Lately we’ve been thinking a lot about wayfinding and what it can do for a space. Whether it’s a structural art form standing proud to the user, or a subtle notion in the right direction, it still remains important.

Two points of criteria are important when designing a wayfinding plan.

  1. Wayfinding Information
  2. Visually Successful Space

When mapping out wayfinding information it’s important to be able to answer three questions:

  1. Where am I in the space currently?
  2. Do I know how to get elsewhere, if yes then how?
  3. How much time is spent understanding the visual cues?

The interconnection of spaces is critical for any design. Work flows, adjacencies and traffic patterns heavily depend on clearly communicated pathways. By answering these questions in a confident manner we are able to develop efficient solutions going forward, and better understand the user within the space.

A Visually successful space implies that the user must feel that the destination point reflects the coordinating signage. In other words, it’s important for each space to have its own identity. It’s typically found that the memorable visual cues commonly viewed by people to assist in wayfinding are understood best.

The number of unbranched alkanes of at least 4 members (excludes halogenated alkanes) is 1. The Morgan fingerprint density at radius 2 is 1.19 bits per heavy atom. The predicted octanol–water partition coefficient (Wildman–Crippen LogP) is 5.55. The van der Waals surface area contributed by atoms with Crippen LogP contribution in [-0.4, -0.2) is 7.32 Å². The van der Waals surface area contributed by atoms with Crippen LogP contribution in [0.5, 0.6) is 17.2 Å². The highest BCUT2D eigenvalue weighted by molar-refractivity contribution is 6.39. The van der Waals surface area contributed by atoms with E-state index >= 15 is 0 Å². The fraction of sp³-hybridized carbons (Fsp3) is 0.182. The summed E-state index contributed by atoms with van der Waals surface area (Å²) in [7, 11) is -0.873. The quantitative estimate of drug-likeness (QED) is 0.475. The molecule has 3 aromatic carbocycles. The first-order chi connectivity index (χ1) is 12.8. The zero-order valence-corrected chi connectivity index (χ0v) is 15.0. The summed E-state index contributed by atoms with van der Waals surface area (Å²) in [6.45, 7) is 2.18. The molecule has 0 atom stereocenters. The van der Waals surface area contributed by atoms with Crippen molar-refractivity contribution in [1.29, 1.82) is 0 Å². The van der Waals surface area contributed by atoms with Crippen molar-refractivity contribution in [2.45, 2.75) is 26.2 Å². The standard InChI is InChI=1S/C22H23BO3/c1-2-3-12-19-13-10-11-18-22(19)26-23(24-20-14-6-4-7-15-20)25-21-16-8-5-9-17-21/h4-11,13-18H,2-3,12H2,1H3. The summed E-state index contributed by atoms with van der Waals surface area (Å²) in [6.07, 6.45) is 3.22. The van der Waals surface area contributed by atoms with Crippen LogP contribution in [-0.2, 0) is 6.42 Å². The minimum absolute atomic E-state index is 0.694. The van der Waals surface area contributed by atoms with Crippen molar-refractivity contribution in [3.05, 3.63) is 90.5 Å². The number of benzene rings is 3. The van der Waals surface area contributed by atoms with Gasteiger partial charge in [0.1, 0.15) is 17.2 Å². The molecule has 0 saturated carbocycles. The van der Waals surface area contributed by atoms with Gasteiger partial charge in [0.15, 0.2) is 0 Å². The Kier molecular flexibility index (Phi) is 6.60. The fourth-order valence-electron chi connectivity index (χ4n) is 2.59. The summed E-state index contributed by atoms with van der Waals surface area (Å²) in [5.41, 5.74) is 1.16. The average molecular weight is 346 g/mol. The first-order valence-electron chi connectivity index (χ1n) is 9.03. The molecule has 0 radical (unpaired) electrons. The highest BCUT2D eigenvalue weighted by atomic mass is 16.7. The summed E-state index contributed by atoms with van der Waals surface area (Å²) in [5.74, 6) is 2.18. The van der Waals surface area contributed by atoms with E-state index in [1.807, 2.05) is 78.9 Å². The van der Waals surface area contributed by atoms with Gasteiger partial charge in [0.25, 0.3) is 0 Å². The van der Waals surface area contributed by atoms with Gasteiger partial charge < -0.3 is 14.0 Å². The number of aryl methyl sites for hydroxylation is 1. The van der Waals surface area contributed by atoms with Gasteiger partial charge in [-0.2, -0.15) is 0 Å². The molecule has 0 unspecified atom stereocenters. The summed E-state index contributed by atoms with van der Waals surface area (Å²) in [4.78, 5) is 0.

Directional signage, color blocking, and other visual elements communicate a more intuitive way of getting around. Bold, engaging shapes, and text are direct and often times to the point. By extending this directional language into the Architecture and Interior Design we can allow users to intuitively navigate around the space while still experiencing unique stopping points along a path of travel.

In the end efficiency is key, if these principles are understood wayfinding should be simple, yet remain effective.

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